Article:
Today is for those leading the next generation: every pastor, intern director, ministry lead out there. You have a great privilege and responsibility to lead and train them well!
Something I don't want to come across in this series is that we should limit Millenials potential and not give them opportunities. We very much should give them opportunity! But it's important to make sure that platform is last and only given once they have demonstrated patient endurance, the ability to implement guardrails, and genuine servant leadership.
Here's a quick recap of these three vital lessons for leadership:
Patience: When we wait, we begin to acquire a patient endurance that only waiting can produce. It will be this patience that carries you through the rough patches of ministry. It will give you a perseverance through the lonely, heavy-hearted, and weighted moments no one sees but God.
Guardrails: Before taking on leadership or platform in a church, young people need to first learn to establish guardrails. It will be this vital key that protects them from their own moral failure and losses along the way. Like I mentioned in a previous week, no pastor sets out to fail which is why this principal is so important. Do what you must, even if it's inconvenient, to protect yourself from sin.
Servant Leadership: I know you don't go into ministry excited to clean the bathroom or pick-up trash, or to stop and sit with the homeless person who enters your church doors, or stuff envelopes and enter contact info into a database. But truth is, that's ministry just as much as anything on the platform. Unless you can do those items with joy and thanksgiving then you shouldn't be preaching or leading worship.
As a leader training leaders, you have such a large responsibility to train them well. Some things that will be very important for you as you do this will be the following ideas:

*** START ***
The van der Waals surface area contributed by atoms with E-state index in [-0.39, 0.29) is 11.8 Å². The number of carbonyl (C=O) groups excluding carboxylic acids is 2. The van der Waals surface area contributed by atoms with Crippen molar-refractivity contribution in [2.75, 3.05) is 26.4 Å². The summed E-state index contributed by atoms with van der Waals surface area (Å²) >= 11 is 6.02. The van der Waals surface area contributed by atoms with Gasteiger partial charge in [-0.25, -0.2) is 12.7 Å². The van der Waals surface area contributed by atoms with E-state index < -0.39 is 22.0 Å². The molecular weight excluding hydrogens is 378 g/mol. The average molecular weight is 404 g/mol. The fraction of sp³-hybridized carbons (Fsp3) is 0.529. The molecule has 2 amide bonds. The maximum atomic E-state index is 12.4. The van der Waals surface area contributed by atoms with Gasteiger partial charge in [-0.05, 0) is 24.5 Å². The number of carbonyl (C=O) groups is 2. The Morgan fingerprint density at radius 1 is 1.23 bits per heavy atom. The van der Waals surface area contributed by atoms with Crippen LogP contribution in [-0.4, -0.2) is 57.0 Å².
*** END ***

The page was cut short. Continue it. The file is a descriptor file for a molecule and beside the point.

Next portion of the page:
Provide Coaching Along the Way: When teaching the above principles it's important to provide coaching along the way. I'm reminded of those moments children are disciplined; we don't just punish them and walk away. We take those moments as coaching lessons to train them up well. In the same way, if you ask these next generation leaders to serve but don't take moments to explain the importance of what they're doing, what value it brings to them and the church, and how they can become a better leader as a result, they'll be missing a very important lesson along the way.
Model What You Teach: Few things will be more valuable to these young people than you modeling what you are teaching them. It will go a long way if they see you picking up trash next to them after an event. Or see you sitting down with someone in need after you walk off the stage. We are never above what we ask others to do.
Be Intentional About Their Opportunities: It can be easy to give interns or students all the jobs no one else wants to do without being intentional about allowing them to grow. It's ok to give them these jobs as it creates opportunity to learn about servant leadership but it also shouldn't be about giving them the bottom of the barrel because it's easy for you or your team. As they model servant leadership and patience in these moments, be intentional about giving them bigger projects and allowing them to spread their wings where they are gifted. Training and coaching takes being intentional, so don't take the easy way out.
I hope for all the leaders out there training the next generation that you'll be wise and intentional about the responsibility you have. Furthermore, enjoy the ride! What a privilege to train up the next generation that will continue to build the local church.
Whether you're a next gen or a pastor, or somewhere in between, embrace these principles in your pursuit of the dreams placed inside of you and you'll be in a much better place as God advances your calling.